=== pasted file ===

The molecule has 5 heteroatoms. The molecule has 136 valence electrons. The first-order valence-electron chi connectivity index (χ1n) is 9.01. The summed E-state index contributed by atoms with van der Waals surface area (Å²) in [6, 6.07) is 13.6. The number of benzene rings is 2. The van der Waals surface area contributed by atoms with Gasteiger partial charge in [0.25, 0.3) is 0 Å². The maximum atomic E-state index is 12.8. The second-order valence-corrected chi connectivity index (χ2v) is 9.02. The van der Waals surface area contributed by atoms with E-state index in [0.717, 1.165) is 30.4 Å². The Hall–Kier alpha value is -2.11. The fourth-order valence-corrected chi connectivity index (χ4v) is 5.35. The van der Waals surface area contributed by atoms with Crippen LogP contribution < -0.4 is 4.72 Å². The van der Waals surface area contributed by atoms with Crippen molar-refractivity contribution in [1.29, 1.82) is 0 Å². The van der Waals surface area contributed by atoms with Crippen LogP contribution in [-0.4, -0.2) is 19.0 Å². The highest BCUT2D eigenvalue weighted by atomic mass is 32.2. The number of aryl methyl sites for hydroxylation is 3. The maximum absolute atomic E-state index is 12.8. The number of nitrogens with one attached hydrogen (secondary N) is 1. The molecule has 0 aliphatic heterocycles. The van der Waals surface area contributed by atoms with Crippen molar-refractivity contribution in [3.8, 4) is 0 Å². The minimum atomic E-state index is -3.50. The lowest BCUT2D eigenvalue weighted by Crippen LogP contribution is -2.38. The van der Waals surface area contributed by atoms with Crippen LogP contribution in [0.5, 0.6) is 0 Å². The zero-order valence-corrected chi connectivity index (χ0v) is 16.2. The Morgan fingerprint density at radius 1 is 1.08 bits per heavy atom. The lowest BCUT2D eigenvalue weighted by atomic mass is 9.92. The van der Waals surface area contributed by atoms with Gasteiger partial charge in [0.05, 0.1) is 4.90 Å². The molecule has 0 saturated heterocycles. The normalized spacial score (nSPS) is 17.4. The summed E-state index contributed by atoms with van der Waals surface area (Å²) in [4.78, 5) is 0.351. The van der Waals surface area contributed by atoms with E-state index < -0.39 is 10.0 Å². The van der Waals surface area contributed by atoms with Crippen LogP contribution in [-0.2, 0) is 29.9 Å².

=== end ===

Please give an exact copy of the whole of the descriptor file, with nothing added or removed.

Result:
The molecule has 5 heteroatoms. The molecule has 136 valence electrons. The first-order valence-electron chi connectivity index (χ1n) is 9.01. The summed E-state index contributed by atoms with van der Waals surface area (Å²) in [6, 6.07) is 13.6. The number of benzene rings is 2. The van der Waals surface area contributed by atoms with Gasteiger partial charge in [0.25, 0.3) is 0 Å². The maximum atomic E-state index is 12.8. The second-order valence-corrected chi connectivity index (χ2v) is 9.02. The van der Waals surface area contributed by atoms with E-state index in [0.717, 1.165) is 30.4 Å². The Hall–Kier alpha value is -2.11. The fourth-order valence-corrected chi connectivity index (χ4v) is 5.35. The van der Waals surface area contributed by atoms with Crippen LogP contribution < -0.4 is 4.72 Å². The van der Waals surface area contributed by atoms with Crippen molar-refractivity contribution in [1.29, 1.82) is 0 Å². The van der Waals surface area contributed by atoms with Crippen LogP contribution in [-0.4, -0.2) is 19.0 Å². The highest BCUT2D eigenvalue weighted by atomic mass is 32.2. The number of aryl methyl sites for hydroxylation is 3. The maximum absolute atomic E-state index is 12.8. The number of nitrogens with one attached hydrogen (secondary N) is 1. The molecule has 0 aliphatic heterocycles. The van der Waals surface area contributed by atoms with Crippen molar-refractivity contribution in [3.8, 4) is 0 Å². The minimum atomic E-state index is -3.50. The lowest BCUT2D eigenvalue weighted by Crippen LogP contribution is -2.38. The van der Waals surface area contributed by atoms with Crippen LogP contribution in [0.5, 0.6) is 0 Å². The zero-order valence-corrected chi connectivity index (χ0v) is 16.2. The Morgan fingerprint density at radius 1 is 1.08 bits per heavy atom. The lowest BCUT2D eigenvalue weighted by atomic mass is 9.92. The van der Waals surface area contributed by atoms with Gasteiger partial charge in [0.05, 0.1) is 4.90 Å². The molecule has 0 saturated heterocycles. The normalized spacial score (nSPS) is 17.4. The summed E-state index contributed by atoms with van der Waals surface area (Å²) in [4.78, 5) is 0.351. The van der Waals surface area contributed by atoms with E-state index < -0.39 is 10.0 Å². The van der Waals surface area contributed by atoms with Crippen LogP contribution in [-0.2, 0) is 29.9 Å².